How to be really happy?

First appeared in Straits Time’s MIND YOUR BODY supplement, where Wendy had a column “Life Lessons” (2005-6).


How to be really happy? A rather common yet difficult question


Hello, I am 33 years old and is married with a daughter. I've never really understand the true meaning of happiness because I've been feeling unhappy for more than 15 years now. It all started when I stepped out to the society to work.


Sadly to say, there are so many 'demons' in the working world. I'm in the secretarial line and have been a victim of back stabbing and subject of office politics. I'm not a capable worker, (more) a quiet and low profile worker, I don't gossip and I am very responsible worker. I always carry out whatever task that my superior delegate and I do not speak ill of anyone in the office. However, I can never hold a job for more than 3 years.


Like I mention, I am not an intelligent nor capable worker, I am just very responsible and hardworking. I am not well liked by colleagues since I keep a low profile and people sometimes mistook me for being proud. I'm also not well like at home. I am original looking and I have 3 good looking older sisters who are very sociable and popular. My mum has been comparing my look with them since young, this has inevidently turn me into someone with very low self esteem.


My 2 years old daughter who takes after her dad in every way is very pretty and well liked. She is always very happy and cheerful and she is the only reason why I'm still hanging on.


Wendy says:


You asked “How to be happy?” and my first question back to you is “What does happiness mean to you?”


You said you have not been happy for more than 15 years. Nevertheless, if you picture yourself happy, what would your life be like? What work will you be doing? What would you be saying about yourself, your looks, and your strengths? What would your relationship with your husband, daughter, mother, sisters be like?

I believe we create our happiness.


If you want to be happy, what are you willing to change about yourself? More importantly, what are you willing to change about the way you think?


I find the way you think about yourself and people very defeatist.


Firstly, you have negative thoughts about the people at work. These thoughts have affected your behaviour at work. For example, if you see your colleagues as “demons”, you will inevitably treat them with skepticism, fear and resentment. Even changing your job will not make you happy because you will bring your same negative thoughts about people into your next work-place. Your negative thoughts will lead you to see people in a negative way, to put distance between them and you, and eventually you will start to think they don’t like you.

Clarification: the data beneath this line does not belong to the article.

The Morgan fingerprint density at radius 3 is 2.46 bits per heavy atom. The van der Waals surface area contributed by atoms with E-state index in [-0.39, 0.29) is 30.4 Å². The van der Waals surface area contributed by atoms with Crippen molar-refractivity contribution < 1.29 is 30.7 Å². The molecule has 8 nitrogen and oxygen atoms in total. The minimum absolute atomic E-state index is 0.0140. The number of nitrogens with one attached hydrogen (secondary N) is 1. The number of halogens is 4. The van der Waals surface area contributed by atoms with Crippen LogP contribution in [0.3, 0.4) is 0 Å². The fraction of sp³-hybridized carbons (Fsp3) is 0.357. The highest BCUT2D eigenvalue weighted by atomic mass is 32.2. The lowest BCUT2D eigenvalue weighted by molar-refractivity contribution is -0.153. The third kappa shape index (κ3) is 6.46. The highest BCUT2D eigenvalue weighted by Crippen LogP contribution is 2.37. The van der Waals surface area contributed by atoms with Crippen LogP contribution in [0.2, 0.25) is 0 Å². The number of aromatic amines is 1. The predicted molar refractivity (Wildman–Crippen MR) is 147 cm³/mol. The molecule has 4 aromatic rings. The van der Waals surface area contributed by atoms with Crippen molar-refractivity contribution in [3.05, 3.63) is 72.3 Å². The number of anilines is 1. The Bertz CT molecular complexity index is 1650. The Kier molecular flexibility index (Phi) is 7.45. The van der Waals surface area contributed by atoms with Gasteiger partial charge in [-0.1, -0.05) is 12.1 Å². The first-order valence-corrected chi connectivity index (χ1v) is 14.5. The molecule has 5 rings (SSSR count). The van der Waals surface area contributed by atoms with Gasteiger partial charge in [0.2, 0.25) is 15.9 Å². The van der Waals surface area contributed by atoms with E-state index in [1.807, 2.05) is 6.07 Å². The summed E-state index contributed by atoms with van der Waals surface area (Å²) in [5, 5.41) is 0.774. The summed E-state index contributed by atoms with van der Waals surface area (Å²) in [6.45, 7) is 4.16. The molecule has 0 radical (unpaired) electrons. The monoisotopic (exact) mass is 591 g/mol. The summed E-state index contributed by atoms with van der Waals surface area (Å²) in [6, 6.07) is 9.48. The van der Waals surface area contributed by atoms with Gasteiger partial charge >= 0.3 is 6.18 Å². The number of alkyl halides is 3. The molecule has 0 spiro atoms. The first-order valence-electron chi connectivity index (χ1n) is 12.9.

Secondly, you describe yourself in negative terms, such as not intelligent, not capable, not well-liked. Although you know you have positive traits such as responsible and hardworking, you focus a lot on the negative. Looking down on yourself contributes to your own unhappiness.


Where do your negative thoughts about people and yourself come from?


You mention that your mother used to compare your looks to your sisters. You also tend to compare yourself with your sister, and feel inferior. Part of your negative thoughts about yourself may easily stem from the messages you received as you were growing up. Which of these messages sound familiar - “you are not good enough”, “others are always better than you”, “people cannot be trusted”, “you don’t deserve to be happy”?


I am not asking you to blame your current unhappiness on your mother or your childhood. Knowing that your childhood affects you is just one step. The rest of the process in creating happiness depends on you NOW.


You need to start loving yourself. Everyday, make a list of what is good and beautiful in your life and about you? E.g, you read a story to your daughter and both of you enjoyed it, your smile is lovely, a friend called you, you had a great chat with someone. By making such a list (at least 2 items), you will start to focus more on being happy and your happy moments, and less on your misery. You will start to see the goodness in others, instead of their “demons”. You will then find yourself more content, with more joy and more friendships.


Every time you think a negative and unhappy thought, take a look if it is logical or it is part of a “negative childhood message”. Most likely it is from your past, and you need to dismiss the thought and replace it with a positive and empowering one.


By transforming the way you look at yourself and others, you will start to build your self-esteem and your relationships. If you need some guidance on how to transform yourself, join a support group or a personal development workshop.

You have a lovely daughter. Make sure you are building your relationship with her and her self-worth. Praise her for more than just being pretty. You must also acknowledge her for displaying values and character.


I hope you find more reasons to live than just “hanging on” for your daughter. You deserve to be happy, and you can create happiness for yourself and others.